• Draco T Bastard 10.3

      +10000

      Bloody well said.

    • pete 10.4

      The right idea. The right time.

      We need doctors free from the burden of “a job”. And nurses. And electricity workers who supply the hospital with electricity. And the bus drivers. And those who maintain the roads. And those who pay the welfare checks. Those who maintain the computer systems to pay welfare checks. And those who mend the drains.

      Sure, our organic gardens may flood, and ruin our crop, but we’ll have a jolly good try at fixing the drains. With our hand-made tools. So hard to get the real thing when factory workers walked off the “life sucking job”. Best we don’t cut ourselves, either, as the pharmaceutical workers left their “demeaning jobs” years ago.

      People should do what they want, when they want. If they feel like “mucking in”, they can do so. If they feel like chillin’, they can do so. They can’t talk on the internet. No one working to keep it going, of course. Computers. Meh. All you need is a good potato.

      No way work, man. No way serving other people. Unite brothers!

      The only thing you have to lose is your credibility.

      • Colonial Viper 10.4.1

        People can be their own bosses in these organisations and the necessary work and economic output will still get done. And instead of having more money flow to shareholder profits, they will flow into self-set wages and salaries.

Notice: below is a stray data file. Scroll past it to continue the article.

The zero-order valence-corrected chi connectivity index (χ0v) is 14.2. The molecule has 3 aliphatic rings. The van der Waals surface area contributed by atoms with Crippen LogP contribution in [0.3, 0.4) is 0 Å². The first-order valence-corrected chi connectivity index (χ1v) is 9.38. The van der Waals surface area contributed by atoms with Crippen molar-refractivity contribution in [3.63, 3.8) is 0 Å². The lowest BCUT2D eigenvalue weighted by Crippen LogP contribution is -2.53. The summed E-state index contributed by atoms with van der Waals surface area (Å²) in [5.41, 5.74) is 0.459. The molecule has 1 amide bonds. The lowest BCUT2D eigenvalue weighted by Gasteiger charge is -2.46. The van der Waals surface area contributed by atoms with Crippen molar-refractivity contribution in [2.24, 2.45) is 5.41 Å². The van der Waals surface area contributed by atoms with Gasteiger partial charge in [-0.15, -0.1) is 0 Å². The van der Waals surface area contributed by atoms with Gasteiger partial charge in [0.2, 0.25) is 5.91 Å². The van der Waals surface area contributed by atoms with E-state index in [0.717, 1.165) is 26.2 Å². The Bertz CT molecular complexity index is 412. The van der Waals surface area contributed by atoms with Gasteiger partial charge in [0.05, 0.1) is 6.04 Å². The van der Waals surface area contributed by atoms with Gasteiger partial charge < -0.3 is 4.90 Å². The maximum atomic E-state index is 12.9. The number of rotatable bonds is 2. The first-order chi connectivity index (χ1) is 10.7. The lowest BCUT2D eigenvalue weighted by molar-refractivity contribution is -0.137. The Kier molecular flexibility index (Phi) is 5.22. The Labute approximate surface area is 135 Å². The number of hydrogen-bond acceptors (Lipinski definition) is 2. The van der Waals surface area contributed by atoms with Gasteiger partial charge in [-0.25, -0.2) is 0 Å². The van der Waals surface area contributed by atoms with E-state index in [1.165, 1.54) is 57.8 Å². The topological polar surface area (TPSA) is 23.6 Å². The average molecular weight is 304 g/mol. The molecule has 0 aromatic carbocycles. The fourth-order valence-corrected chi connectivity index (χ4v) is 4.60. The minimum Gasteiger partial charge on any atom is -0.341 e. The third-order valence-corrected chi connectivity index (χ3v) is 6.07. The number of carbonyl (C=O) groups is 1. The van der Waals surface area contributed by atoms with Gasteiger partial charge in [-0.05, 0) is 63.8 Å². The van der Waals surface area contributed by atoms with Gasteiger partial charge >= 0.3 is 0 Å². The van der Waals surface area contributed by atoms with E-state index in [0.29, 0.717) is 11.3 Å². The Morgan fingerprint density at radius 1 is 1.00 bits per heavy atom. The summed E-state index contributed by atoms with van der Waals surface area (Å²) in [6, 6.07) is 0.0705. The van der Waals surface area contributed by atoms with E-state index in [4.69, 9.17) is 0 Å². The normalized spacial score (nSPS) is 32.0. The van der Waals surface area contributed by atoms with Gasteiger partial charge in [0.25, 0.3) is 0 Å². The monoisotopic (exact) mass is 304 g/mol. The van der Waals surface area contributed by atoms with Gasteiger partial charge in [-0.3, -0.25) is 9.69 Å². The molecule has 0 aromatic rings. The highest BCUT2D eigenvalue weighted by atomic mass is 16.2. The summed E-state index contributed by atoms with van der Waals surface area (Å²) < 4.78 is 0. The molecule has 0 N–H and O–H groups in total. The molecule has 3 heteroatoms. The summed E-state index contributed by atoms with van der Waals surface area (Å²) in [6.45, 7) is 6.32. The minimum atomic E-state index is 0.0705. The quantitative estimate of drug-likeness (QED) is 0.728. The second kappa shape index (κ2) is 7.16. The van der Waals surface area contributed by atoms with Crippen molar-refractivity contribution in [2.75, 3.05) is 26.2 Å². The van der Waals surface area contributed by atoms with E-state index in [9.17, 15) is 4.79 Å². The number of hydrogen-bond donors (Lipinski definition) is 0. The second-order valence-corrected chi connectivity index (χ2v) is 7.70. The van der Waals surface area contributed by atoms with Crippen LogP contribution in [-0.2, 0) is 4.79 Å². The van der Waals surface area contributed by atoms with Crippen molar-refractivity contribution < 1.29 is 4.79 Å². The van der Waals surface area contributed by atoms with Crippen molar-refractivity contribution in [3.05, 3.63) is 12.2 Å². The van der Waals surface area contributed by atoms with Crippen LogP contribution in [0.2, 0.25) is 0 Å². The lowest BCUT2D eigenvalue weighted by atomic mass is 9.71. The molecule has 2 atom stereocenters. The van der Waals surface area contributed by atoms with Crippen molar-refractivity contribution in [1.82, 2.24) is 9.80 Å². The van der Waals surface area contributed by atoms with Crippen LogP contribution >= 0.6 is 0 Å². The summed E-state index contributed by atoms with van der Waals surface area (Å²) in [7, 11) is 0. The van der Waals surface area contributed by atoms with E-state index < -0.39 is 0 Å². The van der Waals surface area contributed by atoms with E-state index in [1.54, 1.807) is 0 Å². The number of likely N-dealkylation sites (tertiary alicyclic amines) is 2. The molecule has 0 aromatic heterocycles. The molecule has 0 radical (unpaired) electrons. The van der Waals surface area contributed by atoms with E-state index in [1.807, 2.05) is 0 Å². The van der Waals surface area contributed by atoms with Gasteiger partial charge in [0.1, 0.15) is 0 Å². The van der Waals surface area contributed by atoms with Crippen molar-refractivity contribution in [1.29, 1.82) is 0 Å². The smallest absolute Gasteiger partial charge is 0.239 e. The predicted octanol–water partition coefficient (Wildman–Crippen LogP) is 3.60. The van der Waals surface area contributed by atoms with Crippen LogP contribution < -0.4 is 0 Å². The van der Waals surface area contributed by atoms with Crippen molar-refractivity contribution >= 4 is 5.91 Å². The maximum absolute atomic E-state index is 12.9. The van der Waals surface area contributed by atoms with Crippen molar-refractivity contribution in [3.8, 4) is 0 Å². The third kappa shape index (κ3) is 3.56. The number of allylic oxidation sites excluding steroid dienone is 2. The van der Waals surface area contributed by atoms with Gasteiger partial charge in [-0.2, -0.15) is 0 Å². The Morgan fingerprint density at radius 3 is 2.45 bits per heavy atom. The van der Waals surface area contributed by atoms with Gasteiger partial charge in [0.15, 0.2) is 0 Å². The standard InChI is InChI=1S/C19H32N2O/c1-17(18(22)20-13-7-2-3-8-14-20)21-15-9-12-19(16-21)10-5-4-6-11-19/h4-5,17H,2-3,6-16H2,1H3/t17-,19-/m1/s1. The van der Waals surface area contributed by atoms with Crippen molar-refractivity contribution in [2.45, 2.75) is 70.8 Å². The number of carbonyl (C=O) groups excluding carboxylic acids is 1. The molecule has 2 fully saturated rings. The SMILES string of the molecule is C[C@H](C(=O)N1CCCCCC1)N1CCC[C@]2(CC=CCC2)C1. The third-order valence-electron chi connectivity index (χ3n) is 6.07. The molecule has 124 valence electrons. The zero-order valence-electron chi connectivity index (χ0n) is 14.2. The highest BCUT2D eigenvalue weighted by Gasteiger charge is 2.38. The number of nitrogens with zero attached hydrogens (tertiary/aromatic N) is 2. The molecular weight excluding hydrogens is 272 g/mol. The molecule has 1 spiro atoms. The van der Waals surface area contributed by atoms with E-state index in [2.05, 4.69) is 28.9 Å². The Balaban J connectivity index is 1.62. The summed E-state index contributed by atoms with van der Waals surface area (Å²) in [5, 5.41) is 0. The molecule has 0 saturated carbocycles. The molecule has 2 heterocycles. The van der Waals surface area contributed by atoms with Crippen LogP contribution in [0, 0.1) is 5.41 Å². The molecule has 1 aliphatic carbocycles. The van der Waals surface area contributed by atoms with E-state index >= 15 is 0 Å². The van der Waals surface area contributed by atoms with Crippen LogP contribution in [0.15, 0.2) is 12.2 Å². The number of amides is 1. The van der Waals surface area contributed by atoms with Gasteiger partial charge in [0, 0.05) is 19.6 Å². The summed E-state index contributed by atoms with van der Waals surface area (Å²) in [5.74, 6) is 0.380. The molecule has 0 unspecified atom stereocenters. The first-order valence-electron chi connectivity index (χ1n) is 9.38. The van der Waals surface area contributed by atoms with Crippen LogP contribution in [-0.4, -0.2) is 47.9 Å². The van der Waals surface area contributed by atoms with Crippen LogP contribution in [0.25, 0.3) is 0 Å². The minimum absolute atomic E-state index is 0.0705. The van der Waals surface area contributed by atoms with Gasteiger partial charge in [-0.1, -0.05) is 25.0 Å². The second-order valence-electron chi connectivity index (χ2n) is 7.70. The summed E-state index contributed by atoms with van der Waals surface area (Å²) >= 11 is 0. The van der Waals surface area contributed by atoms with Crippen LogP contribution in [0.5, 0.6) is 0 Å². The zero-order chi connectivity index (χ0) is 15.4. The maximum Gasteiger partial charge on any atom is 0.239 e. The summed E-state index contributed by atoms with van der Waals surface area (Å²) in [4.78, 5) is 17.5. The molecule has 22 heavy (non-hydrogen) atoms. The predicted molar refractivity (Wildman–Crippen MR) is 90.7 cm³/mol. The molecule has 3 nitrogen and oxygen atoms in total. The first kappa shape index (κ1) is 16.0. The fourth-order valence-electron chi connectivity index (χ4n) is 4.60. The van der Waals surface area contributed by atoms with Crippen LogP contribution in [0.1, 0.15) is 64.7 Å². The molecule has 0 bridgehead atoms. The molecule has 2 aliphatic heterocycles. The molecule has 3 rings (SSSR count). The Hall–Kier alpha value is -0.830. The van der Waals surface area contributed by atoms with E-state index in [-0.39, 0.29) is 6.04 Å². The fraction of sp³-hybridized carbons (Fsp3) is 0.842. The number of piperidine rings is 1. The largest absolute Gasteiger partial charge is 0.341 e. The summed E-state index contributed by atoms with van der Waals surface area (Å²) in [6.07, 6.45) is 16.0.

• pete 10.4.1.1

          So…..that’s still working, isn’t it? Bill (with Draco in support) suggest that “Jobs rob us of our dignity”. A job is still a job if you’re self-employed.

          • Colonial Viper 10.4.1.1.1

            You need a deeper understanding. I’m not just talking about being self-employed, I’m talking about being self-directed, an independent owner-worker in the true sense of the term.

            This moves people beyond “jobs” and even beyond “careers”.

            • pete 10.4.1.1.1.1

              What does “self-directed” mean? I do what I like, when I like?

              What is an “independent owner worker”? A contractor?

              • Colonial Viper

                What does “dictionary” mean? What does “google search” mean?

                essentially yes – the worker-owners as a group would decide what work, how that work gets done, when that work gets done, and what happens with the profit.

                • pete

                  Self directed: Directed or guided by oneself, especially as an independent agent. Could you explain how this works in practice?

                  Independent owner worker: I couldn’t find an exact definition, but it sounds like a contractor. Are you advocating people become contractors?

                • pete

                  You altered your reply to include “essentially yes – the worker-owners as a group would decide what work, how that work gets done, when that work gets done, and what happens with the profit.” after I posted.

                  Well, you could start a company using this structure tomorrow. Have you read a book called “Maverick”? I think it can work well.